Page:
Garfield County commissioners state case on gas regulation
Post Independent Staff
Glenwood Springs, CO Colorado
GLENWOOD SPRINGS, Colorado – Although some residents of Battlement Mesa want to see new local laws saying what the oil and gas industry can do in this area, it does not appear that Garfield County is eager to accommodate them.
In the wake of more than two hours of discussion on Tuesday, at least two of Garfield County’s three county commissioners indicated they were not interested in imposing more regulations on the industry.
Commissioner John Martin said, “My approach is, less rules and regulations,” which he said should go along with “oversight” by state and local government, “self reporting” by industry officials concerning compliance with existing regulations, and communication from citizens of any problems arising from industry activities.
Incoming commissioner Tom Jankovsky, who will be sworn in next month to replace outgoing commissioner Tresi Houpt, was in the audience for Tuesday’s meeting and said he agreed with Martin’s statements.
He noted that he received more votes than incumbent commissioner Tresi Houpt from the three precincts in Battlement Mesa, a result that he said “surprised me.”
That margin, he said, is “to some extent” a mandate for his basic campaign message, which was “to create jobs by not over-regulating.”
Commissioner Mike Samson, who, like Martin, has two years left on his term, said he had not made up his mind on the question. But he told a packed meeting room on Tuesday, if the Board of County Commissioners decides against their request, “Please do not feel that this board has abandoned you.”
At the meeting – in a room filled with Battlement Mesa residents as well as industry officials, attorneys and others – more than two hours of presentations, pleas and protests were offered to the commissioners.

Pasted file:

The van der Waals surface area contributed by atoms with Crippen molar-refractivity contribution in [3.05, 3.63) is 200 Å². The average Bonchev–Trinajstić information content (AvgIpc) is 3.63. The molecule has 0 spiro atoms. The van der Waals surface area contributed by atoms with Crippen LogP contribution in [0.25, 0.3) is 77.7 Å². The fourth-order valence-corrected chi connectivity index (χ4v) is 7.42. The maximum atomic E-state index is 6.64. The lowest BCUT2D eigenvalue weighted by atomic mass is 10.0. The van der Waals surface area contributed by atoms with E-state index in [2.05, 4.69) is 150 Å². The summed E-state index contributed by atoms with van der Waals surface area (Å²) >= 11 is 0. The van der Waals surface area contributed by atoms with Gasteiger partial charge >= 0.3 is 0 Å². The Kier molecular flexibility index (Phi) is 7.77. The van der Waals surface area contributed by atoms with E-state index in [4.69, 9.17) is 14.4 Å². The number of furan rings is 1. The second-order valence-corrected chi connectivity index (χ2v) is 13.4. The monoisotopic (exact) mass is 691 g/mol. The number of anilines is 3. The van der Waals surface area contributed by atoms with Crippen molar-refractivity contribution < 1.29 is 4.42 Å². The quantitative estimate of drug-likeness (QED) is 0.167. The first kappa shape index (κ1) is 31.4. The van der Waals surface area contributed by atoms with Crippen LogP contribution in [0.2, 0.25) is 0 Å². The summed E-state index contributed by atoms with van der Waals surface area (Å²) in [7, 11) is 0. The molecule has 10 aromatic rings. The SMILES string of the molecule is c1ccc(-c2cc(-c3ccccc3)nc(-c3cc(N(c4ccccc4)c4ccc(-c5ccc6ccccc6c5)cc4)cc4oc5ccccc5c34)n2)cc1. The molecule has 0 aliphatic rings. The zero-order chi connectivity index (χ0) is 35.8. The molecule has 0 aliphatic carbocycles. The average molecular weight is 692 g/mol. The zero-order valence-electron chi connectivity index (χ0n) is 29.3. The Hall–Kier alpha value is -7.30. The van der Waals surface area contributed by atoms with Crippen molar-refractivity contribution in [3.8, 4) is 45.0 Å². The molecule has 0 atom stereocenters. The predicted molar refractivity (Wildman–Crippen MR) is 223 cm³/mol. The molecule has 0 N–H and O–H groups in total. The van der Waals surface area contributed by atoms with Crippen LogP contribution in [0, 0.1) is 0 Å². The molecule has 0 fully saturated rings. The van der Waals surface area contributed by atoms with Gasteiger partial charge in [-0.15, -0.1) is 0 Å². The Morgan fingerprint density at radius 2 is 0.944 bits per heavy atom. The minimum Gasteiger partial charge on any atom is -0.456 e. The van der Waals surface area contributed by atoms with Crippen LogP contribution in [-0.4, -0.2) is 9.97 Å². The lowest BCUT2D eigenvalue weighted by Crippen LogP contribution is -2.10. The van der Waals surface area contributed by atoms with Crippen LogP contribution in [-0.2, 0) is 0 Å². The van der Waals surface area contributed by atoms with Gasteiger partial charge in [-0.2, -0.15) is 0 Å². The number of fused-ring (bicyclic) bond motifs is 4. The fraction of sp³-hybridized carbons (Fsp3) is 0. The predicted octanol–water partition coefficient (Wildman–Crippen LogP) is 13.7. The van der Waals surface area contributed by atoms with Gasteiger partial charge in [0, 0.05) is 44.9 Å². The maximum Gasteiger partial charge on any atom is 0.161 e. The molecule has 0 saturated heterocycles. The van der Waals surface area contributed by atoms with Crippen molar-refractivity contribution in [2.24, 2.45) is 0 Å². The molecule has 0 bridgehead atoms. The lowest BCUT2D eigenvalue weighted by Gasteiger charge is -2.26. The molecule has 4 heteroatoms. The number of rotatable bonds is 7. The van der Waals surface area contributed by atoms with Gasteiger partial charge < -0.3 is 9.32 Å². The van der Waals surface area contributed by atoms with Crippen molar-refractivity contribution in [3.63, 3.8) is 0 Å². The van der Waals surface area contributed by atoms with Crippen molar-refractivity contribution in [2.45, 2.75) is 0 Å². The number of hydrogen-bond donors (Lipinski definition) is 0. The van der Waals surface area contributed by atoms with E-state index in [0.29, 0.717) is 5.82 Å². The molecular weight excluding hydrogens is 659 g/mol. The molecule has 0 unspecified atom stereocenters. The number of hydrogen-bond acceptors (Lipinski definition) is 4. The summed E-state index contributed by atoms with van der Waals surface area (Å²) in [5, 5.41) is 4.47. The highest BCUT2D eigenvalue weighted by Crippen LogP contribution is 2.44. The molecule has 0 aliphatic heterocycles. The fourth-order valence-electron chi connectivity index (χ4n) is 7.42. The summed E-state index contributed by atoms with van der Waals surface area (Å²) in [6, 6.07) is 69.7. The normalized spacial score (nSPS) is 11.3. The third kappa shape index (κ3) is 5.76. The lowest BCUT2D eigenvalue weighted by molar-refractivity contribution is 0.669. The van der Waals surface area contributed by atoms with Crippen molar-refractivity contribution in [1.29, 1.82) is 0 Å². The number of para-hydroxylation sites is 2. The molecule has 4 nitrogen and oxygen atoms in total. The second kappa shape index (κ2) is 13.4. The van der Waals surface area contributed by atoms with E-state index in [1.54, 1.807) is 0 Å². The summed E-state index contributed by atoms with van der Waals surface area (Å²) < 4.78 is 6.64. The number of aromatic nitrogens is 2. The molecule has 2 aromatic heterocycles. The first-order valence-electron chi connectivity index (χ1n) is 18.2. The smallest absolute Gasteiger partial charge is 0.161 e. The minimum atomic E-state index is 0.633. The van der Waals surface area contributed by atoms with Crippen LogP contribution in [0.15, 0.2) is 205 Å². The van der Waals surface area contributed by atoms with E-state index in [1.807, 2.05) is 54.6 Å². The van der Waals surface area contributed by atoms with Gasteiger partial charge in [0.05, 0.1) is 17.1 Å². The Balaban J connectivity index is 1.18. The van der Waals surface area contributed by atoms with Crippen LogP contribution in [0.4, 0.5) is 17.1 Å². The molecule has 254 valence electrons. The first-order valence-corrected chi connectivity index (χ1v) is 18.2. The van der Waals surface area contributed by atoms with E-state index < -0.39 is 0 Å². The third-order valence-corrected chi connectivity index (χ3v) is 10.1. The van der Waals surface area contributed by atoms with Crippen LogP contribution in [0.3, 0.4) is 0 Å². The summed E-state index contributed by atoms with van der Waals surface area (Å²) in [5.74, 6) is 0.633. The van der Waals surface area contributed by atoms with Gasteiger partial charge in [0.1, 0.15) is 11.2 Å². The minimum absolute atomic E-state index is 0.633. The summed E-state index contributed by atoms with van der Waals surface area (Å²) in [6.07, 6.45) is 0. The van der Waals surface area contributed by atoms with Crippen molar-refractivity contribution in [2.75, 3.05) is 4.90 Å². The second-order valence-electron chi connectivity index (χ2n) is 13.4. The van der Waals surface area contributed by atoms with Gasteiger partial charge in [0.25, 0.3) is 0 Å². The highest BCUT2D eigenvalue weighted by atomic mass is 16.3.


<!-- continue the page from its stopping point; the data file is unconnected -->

Most of the information presented was aimed at convincing the board to employ what are known as “1041 powers” to increase the county’s role in regulating oil and gas activities.
The Battlement Concerned Citizens organization, arguing for adoption of the relevant 1041 powers, bolstered its position with a PowerPoint presentation by attorney G. Moss Driscoll of Carbondale, who currently is out of the country.
Enacted by the state Legislature in 1974, as House Bill 1041, the law was a response to rapid growth, and authorized counties and municipalities to regulate certain activities defined as an “area of state interest.”
The law, in part, covers the “site selection and development of new communities.”
The argument presented by Battlement Mesa residents at the Tuesday meeting was that the county could use 1041 powers to exert greater control over plans by Antero Resources to drill up to 200 natural gas wells inside the boundaries of Battlement Mesa.
The residents fear that having drill rigs in their midst would have multiple and undesirable impacts on everything from water and air quality to the loss of property values and more.
Antero has responded that it is working with state and local regulators to avoid any such harmful impacts.
Driscoll argued, in part, that Battlement Mesa fits under the statute’s definition of a “new community” because only half of its roughly 3,200 acres is developed, and that future “development” of residential, commercial and industrial components should be seen as part of what the law is meant to cover.
At Tuesday’s meeting, industry spokesman Dave Ludlam of the Western Slope Colorado Oil and Gas Association argued that such a use of 1041 powers would constitute an “end run” around the state’s industry overseers, the Colorado Oil and Gas Conservation Commission, and “would be a legally questionable maneuver.”
County attorney Don DeFord and his staff also have concluded that it would be a stretch to apply 1041 powers to the Battlement Mesa situation.
DeFord’s reasoning, Driscoll’s arguments, Ludlam’s memo to the commissioners, and other documents supporting the different sides of the issue all were part of Tuesday’s discussion.
The commissioners made no decision on Tuesday, and gave no indication when a decision might be forthcoming.
But in DeFord’s packet for the commissioners, at least one of the memos, written last June by former deputy county attorney Deborah Quinn, advised the commissioners to make their decision at a formally noticed public hearing.
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